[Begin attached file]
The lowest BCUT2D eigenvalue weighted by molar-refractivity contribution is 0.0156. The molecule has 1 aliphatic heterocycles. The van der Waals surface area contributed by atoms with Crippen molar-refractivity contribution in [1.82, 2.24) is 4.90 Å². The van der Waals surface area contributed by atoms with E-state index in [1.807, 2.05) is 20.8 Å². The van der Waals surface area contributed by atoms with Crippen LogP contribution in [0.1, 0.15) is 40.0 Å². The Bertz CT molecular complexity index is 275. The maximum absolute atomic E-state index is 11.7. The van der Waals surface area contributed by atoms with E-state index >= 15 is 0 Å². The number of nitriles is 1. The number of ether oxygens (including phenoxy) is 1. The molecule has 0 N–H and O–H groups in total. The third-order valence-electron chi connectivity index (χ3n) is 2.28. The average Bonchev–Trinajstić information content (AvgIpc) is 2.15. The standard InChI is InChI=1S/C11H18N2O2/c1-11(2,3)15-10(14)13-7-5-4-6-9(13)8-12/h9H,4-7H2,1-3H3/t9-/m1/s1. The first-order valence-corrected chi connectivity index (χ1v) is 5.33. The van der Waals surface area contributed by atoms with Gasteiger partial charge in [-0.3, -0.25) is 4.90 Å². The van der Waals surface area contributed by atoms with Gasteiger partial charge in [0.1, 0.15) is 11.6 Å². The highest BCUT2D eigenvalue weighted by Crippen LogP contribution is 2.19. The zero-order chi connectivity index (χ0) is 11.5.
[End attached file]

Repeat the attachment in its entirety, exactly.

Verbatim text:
The lowest BCUT2D eigenvalue weighted by molar-refractivity contribution is 0.0156. The molecule has 1 aliphatic heterocycles. The van der Waals surface area contributed by atoms with Crippen molar-refractivity contribution in [1.82, 2.24) is 4.90 Å². The van der Waals surface area contributed by atoms with E-state index in [1.807, 2.05) is 20.8 Å². The van der Waals surface area contributed by atoms with Crippen LogP contribution in [0.1, 0.15) is 40.0 Å². The Bertz CT molecular complexity index is 275. The maximum absolute atomic E-state index is 11.7. The van der Waals surface area contributed by atoms with E-state index >= 15 is 0 Å². The number of nitriles is 1. The number of ether oxygens (including phenoxy) is 1. The molecule has 0 N–H and O–H groups in total. The third-order valence-electron chi connectivity index (χ3n) is 2.28. The average Bonchev–Trinajstić information content (AvgIpc) is 2.15. The standard InChI is InChI=1S/C11H18N2O2/c1-11(2,3)15-10(14)13-7-5-4-6-9(13)8-12/h9H,4-7H2,1-3H3/t9-/m1/s1. The first-order valence-corrected chi connectivity index (χ1v) is 5.33. The van der Waals surface area contributed by atoms with Gasteiger partial charge in [-0.3, -0.25) is 4.90 Å². The van der Waals surface area contributed by atoms with Gasteiger partial charge in [0.1, 0.15) is 11.6 Å². The highest BCUT2D eigenvalue weighted by Crippen LogP contribution is 2.19. The zero-order chi connectivity index (χ0) is 11.5.